New Internationalist

Corruption pays in Kashmir

Police in Kashmir

Police in Kashmir

Lawyers in Indian-adminstered Kashmir have revealed that Amnesty International’s recent report on the rampant use of the Public Safety Act (PSA) has managed to put the brakes on the number of detainees charged under it.

‘The numbers have definitely gone down after the release of the report. Now, the police either charge the detainees with murder under the penal code or just hold the accused without charging them, and then demand money from the family. At times, they also charge them with inciting violence,’ explains lawyer Mir Shafqat Hussain from his Srinagar office. Shafqat specializes in the release of minors charged under the draconian PSA. He has helped secure the release of several thousand detainees over the past decade.

Shafqat complains that often, despite having release orders from the court, families have to run from pillar to post to get their loved ones released, and also pay anywhere between Rs 10,000 to Rs 50,000 (US$225-1,100) to corrupt police officials.

The Deputy Inspector General of Jammu and Kashmir Police, AG Mir, confesses that corruption is a problem in the police force but says that they are trying to do something about it. ‘We are bringing the guilty to book. In the last few days, some police personnel have been arrested for accepting bribes.’

Non-governmental organizations lament the fact that there are no reliable estimates of the extent of the corruption. Says Khurram Parvez, from Jammu and Kashmir Civil Society: ‘This was happening even before the Amnesty report. Extortion is a huge thing in Kashmir. Some of the richest people in Kashmir are police officials.’

Police frisk civilians in a crackdown in Srinagar

Police frisk civilians during a crackdown in Srinagar

Last summer, 123 people were gunned down by the security forces in pro-freedom demonstrations and hundreds were picked up and detained by the police. ‘They picked [up] almost everyone – from university students to 80-year-olds to wheelchair-bound people – for inciting violence,’ said a youth who stayed underground last year to evade arrest.

Sameer Khan (name changed), a stone-thrower who was released last year, had no problem paying the police as he hails from an affluent family. But there are many families who are unable to afford to release their sons.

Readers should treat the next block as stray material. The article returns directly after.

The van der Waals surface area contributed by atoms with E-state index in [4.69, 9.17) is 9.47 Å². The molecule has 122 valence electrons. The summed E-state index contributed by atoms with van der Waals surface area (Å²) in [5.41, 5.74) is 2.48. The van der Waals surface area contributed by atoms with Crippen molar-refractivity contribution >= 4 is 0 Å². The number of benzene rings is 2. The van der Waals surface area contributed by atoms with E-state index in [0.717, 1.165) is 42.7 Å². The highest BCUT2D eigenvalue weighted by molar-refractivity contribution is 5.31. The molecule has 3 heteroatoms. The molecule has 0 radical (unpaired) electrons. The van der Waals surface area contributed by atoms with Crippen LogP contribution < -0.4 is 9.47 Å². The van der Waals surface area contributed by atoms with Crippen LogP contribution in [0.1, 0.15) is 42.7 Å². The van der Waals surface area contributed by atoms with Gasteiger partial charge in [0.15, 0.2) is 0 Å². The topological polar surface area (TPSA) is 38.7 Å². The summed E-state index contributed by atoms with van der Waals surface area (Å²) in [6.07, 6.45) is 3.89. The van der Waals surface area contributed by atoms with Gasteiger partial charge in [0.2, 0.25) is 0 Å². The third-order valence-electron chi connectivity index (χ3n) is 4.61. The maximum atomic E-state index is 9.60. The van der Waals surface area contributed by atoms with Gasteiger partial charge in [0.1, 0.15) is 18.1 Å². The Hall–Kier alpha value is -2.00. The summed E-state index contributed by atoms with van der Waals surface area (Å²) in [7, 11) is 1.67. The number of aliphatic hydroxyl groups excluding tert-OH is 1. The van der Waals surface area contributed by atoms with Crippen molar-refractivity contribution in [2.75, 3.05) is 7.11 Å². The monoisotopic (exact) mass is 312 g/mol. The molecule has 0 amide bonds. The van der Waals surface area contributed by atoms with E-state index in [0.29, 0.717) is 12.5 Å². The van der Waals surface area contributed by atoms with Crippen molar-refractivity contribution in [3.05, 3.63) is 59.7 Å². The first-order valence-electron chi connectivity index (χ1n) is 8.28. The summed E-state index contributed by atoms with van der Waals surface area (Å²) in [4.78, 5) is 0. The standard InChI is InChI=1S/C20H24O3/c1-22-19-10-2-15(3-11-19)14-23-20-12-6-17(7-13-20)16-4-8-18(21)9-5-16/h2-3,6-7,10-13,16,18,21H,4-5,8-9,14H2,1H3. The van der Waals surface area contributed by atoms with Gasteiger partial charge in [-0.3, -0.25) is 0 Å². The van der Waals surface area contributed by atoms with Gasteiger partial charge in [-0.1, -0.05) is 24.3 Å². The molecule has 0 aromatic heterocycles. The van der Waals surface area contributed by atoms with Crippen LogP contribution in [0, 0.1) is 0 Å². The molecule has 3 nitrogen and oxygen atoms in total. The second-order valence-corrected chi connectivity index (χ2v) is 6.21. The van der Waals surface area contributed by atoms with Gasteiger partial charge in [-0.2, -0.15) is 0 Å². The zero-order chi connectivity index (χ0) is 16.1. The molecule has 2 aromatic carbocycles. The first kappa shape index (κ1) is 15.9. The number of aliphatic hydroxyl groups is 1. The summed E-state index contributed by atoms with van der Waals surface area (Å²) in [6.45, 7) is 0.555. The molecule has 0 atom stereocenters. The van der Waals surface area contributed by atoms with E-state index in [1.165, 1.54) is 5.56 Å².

‘My family paid Rs 10,000 for my release. My friend and his brother were picked up, and his family paid an even bigger amount for both of them. This is a good way for the police to make money,’ Khan explains.

Protesters in Kashmir

Protest in Kashmir

In a state where accountability means little, militarized masculinities continue to dominate the battleground and lawmakers choose to disregard the law. In the midst of this strategic crackdown, juveniles who have been arrested get exposed to criminal elements in jails (Kashmir has no juvenile detention centres) and end up being traumatized and then radicalized, warn psychiatrists.

This year, the police is busying itself organizing police-public meetings, sports camps for the youth and sensitization programmes. The government, on the other hand, is devoting time, effort and money in building a new jail in Srinagar.

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About the author

Dilnaz Boga a New Internationalist contributor

Dilnaz Boga is a journalist from Mumbai. She has worked for Srinagar-based website Kashmir Dispatch in Jammu and Kashmir as well as for the Hindustan Times as Chief Copy Editor on the International Desk in Mumbai. Previously, she also worked for a few city-based newspapers, covering issues like health, women's and children's issues, human interest, civic, education and crime.

Dilnaz has also covered conflicts in Kashmir, the North-East, Chhattisgarh and Maharashtra for several publications. She completed her BA in English and Psychology and her MA in English Literature from Mumbai University.

In July 2004, Dilnaz completed her MA in Peace and Conflict Studies with a distinction on her dissertation ‘Cycles of violence: The psychological impact of human rights violations on the children in Kashmir’ from the University of Sydney in Australia. The following year, she shot a documentary in Kashmir on the same subject titled Invisible Kashmir: The other side of Jannat (Heaven), which was screened at film festivals all over the world.

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